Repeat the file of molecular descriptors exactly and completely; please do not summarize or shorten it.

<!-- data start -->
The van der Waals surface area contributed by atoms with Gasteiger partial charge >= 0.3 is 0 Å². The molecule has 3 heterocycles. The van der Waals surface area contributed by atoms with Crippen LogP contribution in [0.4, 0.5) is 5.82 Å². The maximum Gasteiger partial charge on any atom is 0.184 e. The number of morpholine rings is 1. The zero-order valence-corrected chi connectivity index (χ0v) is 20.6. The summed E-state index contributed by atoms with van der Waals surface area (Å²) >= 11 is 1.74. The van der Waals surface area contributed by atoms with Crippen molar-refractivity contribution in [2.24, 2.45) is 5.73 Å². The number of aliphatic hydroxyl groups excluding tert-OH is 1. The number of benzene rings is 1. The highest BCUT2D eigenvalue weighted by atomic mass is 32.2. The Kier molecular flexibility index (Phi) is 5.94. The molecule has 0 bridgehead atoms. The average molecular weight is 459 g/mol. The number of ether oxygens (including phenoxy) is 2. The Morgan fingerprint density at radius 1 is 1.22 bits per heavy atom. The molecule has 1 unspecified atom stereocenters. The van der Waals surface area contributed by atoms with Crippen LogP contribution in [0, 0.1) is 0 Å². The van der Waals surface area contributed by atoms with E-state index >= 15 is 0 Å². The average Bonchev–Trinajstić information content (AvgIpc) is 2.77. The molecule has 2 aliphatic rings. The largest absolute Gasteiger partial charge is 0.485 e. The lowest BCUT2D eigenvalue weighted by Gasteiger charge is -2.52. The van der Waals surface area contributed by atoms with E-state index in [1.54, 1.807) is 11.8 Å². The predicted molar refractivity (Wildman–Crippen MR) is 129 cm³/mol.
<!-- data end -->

The van der Waals surface area contributed by atoms with Gasteiger partial charge >= 0.3 is 0 Å². The molecule has 3 heterocycles. The van der Waals surface area contributed by atoms with Crippen LogP contribution in [0.4, 0.5) is 5.82 Å². The maximum Gasteiger partial charge on any atom is 0.184 e. The number of morpholine rings is 1. The zero-order valence-corrected chi connectivity index (χ0v) is 20.6. The summed E-state index contributed by atoms with van der Waals surface area (Å²) >= 11 is 1.74. The van der Waals surface area contributed by atoms with Crippen molar-refractivity contribution in [2.24, 2.45) is 5.73 Å². The number of aliphatic hydroxyl groups excluding tert-OH is 1. The number of benzene rings is 1. The highest BCUT2D eigenvalue weighted by atomic mass is 32.2. The Kier molecular flexibility index (Phi) is 5.94. The molecule has 0 bridgehead atoms. The average molecular weight is 459 g/mol. The number of ether oxygens (including phenoxy) is 2. The Morgan fingerprint density at radius 1 is 1.22 bits per heavy atom. The molecule has 1 unspecified atom stereocenters. The van der Waals surface area contributed by atoms with Crippen LogP contribution in [0, 0.1) is 0 Å². The van der Waals surface area contributed by atoms with E-state index >= 15 is 0 Å². The average Bonchev–Trinajstić information content (AvgIpc) is 2.77. The molecule has 2 aliphatic rings. The largest absolute Gasteiger partial charge is 0.485 e. The lowest BCUT2D eigenvalue weighted by Gasteiger charge is -2.52. The van der Waals surface area contributed by atoms with E-state index in [1.54, 1.807) is 11.8 Å². The predicted molar refractivity (Wildman–Crippen MR) is 129 cm³/mol.